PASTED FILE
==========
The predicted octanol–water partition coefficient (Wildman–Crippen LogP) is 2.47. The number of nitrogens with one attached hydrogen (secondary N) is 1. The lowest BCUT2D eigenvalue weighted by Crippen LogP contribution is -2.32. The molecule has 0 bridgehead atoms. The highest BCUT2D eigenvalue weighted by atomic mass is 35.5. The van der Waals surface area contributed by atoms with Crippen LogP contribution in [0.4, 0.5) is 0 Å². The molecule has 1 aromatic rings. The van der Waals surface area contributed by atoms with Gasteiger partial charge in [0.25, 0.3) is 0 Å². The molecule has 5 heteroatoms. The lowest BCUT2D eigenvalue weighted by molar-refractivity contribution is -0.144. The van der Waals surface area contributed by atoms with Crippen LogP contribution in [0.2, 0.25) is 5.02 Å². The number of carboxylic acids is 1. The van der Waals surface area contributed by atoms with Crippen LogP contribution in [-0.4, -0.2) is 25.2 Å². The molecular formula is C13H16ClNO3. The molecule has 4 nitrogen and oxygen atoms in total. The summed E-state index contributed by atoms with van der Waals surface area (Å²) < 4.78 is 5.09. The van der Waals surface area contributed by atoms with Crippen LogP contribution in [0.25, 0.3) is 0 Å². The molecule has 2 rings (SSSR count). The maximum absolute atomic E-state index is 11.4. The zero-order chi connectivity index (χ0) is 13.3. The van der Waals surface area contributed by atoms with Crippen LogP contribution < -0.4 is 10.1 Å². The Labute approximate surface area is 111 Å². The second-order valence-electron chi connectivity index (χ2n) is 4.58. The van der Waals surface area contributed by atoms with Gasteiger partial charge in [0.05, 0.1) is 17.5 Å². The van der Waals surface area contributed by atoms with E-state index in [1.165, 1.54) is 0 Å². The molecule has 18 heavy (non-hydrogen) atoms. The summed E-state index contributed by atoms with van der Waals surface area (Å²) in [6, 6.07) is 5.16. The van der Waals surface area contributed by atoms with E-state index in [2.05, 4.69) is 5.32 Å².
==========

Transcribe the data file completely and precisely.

The predicted octanol–water partition coefficient (Wildman–Crippen LogP) is 2.47. The number of nitrogens with one attached hydrogen (secondary N) is 1. The lowest BCUT2D eigenvalue weighted by Crippen LogP contribution is -2.32. The molecule has 0 bridgehead atoms. The highest BCUT2D eigenvalue weighted by atomic mass is 35.5. The van der Waals surface area contributed by atoms with Crippen LogP contribution in [0.4, 0.5) is 0 Å². The molecule has 1 aromatic rings. The van der Waals surface area contributed by atoms with Gasteiger partial charge in [0.25, 0.3) is 0 Å². The molecule has 5 heteroatoms. The lowest BCUT2D eigenvalue weighted by molar-refractivity contribution is -0.144. The van der Waals surface area contributed by atoms with Crippen LogP contribution in [0.2, 0.25) is 5.02 Å². The number of carboxylic acids is 1. The van der Waals surface area contributed by atoms with Crippen LogP contribution in [-0.4, -0.2) is 25.2 Å². The molecular formula is C13H16ClNO3. The molecule has 4 nitrogen and oxygen atoms in total. The summed E-state index contributed by atoms with van der Waals surface area (Å²) < 4.78 is 5.09. The van der Waals surface area contributed by atoms with Crippen LogP contribution in [0.25, 0.3) is 0 Å². The molecule has 2 rings (SSSR count). The maximum absolute atomic E-state index is 11.4. The zero-order chi connectivity index (χ0) is 13.3. The van der Waals surface area contributed by atoms with Crippen LogP contribution < -0.4 is 10.1 Å². The Labute approximate surface area is 111 Å². The second-order valence-electron chi connectivity index (χ2n) is 4.58. The van der Waals surface area contributed by atoms with Gasteiger partial charge in [0.05, 0.1) is 17.5 Å². The van der Waals surface area contributed by atoms with E-state index in [1.165, 1.54) is 0 Å². The molecule has 18 heavy (non-hydrogen) atoms. The summed E-state index contributed by atoms with van der Waals surface area (Å²) in [6, 6.07) is 5.16. The van der Waals surface area contributed by atoms with E-state index in [2.05, 4.69) is 5.32 Å².